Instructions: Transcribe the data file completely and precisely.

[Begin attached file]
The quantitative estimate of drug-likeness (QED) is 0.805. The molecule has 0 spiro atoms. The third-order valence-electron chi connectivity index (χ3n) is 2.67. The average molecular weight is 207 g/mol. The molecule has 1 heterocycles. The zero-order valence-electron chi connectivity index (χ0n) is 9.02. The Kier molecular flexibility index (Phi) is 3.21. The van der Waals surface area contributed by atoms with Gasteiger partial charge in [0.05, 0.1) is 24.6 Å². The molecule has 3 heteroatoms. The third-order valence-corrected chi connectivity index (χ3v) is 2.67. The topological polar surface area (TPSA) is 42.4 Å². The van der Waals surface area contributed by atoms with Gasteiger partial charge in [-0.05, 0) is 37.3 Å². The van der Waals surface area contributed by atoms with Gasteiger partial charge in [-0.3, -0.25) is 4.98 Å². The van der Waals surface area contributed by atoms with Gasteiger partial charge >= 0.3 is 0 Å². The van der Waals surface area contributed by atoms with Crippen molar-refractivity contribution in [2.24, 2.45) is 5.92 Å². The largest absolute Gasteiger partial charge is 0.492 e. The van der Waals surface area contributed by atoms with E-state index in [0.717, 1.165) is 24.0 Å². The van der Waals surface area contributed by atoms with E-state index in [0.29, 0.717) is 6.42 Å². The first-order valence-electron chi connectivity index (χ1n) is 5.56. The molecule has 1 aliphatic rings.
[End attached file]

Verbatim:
The quantitative estimate of drug-likeness (QED) is 0.805. The molecule has 0 spiro atoms. The third-order valence-electron chi connectivity index (χ3n) is 2.67. The average molecular weight is 207 g/mol. The molecule has 1 heterocycles. The zero-order valence-electron chi connectivity index (χ0n) is 9.02. The Kier molecular flexibility index (Phi) is 3.21. The van der Waals surface area contributed by atoms with Gasteiger partial charge in [0.05, 0.1) is 24.6 Å². The molecule has 3 heteroatoms. The third-order valence-corrected chi connectivity index (χ3v) is 2.67. The topological polar surface area (TPSA) is 42.4 Å². The van der Waals surface area contributed by atoms with Gasteiger partial charge in [-0.05, 0) is 37.3 Å². The van der Waals surface area contributed by atoms with Gasteiger partial charge in [-0.3, -0.25) is 4.98 Å². The van der Waals surface area contributed by atoms with Gasteiger partial charge >= 0.3 is 0 Å². The van der Waals surface area contributed by atoms with Crippen molar-refractivity contribution in [2.24, 2.45) is 5.92 Å². The largest absolute Gasteiger partial charge is 0.492 e. The van der Waals surface area contributed by atoms with E-state index in [0.717, 1.165) is 24.0 Å². The van der Waals surface area contributed by atoms with E-state index in [0.29, 0.717) is 6.42 Å². The first-order valence-electron chi connectivity index (χ1n) is 5.56. The molecule has 1 aliphatic rings.